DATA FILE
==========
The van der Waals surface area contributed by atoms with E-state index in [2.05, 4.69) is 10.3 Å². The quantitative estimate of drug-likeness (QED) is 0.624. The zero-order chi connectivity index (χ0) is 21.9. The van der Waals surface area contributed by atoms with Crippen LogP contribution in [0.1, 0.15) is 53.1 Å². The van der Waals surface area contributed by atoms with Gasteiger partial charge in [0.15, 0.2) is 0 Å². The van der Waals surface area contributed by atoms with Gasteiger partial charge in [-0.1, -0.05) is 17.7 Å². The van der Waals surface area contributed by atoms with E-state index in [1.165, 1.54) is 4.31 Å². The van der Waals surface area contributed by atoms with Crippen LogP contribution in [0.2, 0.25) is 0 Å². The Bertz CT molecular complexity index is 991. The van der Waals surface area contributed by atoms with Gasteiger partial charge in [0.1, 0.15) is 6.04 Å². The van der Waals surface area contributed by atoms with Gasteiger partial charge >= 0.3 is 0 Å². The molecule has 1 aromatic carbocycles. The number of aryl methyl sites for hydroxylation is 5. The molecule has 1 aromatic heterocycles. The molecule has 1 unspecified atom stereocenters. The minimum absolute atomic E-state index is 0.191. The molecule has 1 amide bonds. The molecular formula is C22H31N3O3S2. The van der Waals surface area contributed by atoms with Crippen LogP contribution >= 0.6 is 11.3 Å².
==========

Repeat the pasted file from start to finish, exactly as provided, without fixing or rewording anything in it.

The van der Waals surface area contributed by atoms with E-state index in [2.05, 4.69) is 10.3 Å². The quantitative estimate of drug-likeness (QED) is 0.624. The zero-order chi connectivity index (χ0) is 21.9. The van der Waals surface area contributed by atoms with Crippen LogP contribution in [0.1, 0.15) is 53.1 Å². The van der Waals surface area contributed by atoms with Gasteiger partial charge in [0.15, 0.2) is 0 Å². The van der Waals surface area contributed by atoms with Gasteiger partial charge in [-0.1, -0.05) is 17.7 Å². The van der Waals surface area contributed by atoms with E-state index in [1.165, 1.54) is 4.31 Å². The van der Waals surface area contributed by atoms with Crippen LogP contribution in [0.2, 0.25) is 0 Å². The Bertz CT molecular complexity index is 991. The van der Waals surface area contributed by atoms with Gasteiger partial charge in [0.1, 0.15) is 6.04 Å². The van der Waals surface area contributed by atoms with Gasteiger partial charge >= 0.3 is 0 Å². The molecule has 1 aromatic carbocycles. The number of aryl methyl sites for hydroxylation is 5. The molecule has 1 aromatic heterocycles. The molecule has 1 unspecified atom stereocenters. The minimum absolute atomic E-state index is 0.191. The molecule has 1 amide bonds. The molecular formula is C22H31N3O3S2. The van der Waals surface area contributed by atoms with Crippen LogP contribution >= 0.6 is 11.3 Å².